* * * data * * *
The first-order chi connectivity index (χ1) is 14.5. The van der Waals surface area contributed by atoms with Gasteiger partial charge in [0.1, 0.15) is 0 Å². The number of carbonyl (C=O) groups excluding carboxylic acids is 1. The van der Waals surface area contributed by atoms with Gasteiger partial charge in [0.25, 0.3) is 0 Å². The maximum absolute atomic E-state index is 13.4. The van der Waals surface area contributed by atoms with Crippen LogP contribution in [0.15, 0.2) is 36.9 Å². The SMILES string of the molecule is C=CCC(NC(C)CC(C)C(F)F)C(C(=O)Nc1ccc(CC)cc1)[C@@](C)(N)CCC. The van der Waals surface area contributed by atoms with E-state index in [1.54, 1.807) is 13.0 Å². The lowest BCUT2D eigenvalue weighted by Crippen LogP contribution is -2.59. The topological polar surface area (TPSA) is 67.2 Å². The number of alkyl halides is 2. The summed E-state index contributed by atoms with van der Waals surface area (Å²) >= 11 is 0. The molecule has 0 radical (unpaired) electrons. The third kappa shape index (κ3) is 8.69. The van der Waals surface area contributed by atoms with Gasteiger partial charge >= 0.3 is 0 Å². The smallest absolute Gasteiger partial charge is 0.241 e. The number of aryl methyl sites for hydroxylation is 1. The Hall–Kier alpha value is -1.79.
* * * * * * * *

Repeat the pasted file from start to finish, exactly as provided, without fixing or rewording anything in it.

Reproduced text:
The first-order chi connectivity index (χ1) is 14.5. The van der Waals surface area contributed by atoms with Gasteiger partial charge in [0.1, 0.15) is 0 Å². The number of carbonyl (C=O) groups excluding carboxylic acids is 1. The van der Waals surface area contributed by atoms with Gasteiger partial charge in [0.25, 0.3) is 0 Å². The maximum absolute atomic E-state index is 13.4. The van der Waals surface area contributed by atoms with Crippen LogP contribution in [0.15, 0.2) is 36.9 Å². The SMILES string of the molecule is C=CCC(NC(C)CC(C)C(F)F)C(C(=O)Nc1ccc(CC)cc1)[C@@](C)(N)CCC. The van der Waals surface area contributed by atoms with E-state index in [1.54, 1.807) is 13.0 Å². The lowest BCUT2D eigenvalue weighted by Crippen LogP contribution is -2.59. The topological polar surface area (TPSA) is 67.2 Å². The number of alkyl halides is 2. The summed E-state index contributed by atoms with van der Waals surface area (Å²) >= 11 is 0. The molecule has 0 radical (unpaired) electrons. The third kappa shape index (κ3) is 8.69. The van der Waals surface area contributed by atoms with Gasteiger partial charge >= 0.3 is 0 Å². The smallest absolute Gasteiger partial charge is 0.241 e. The number of aryl methyl sites for hydroxylation is 1. The Hall–Kier alpha value is -1.79.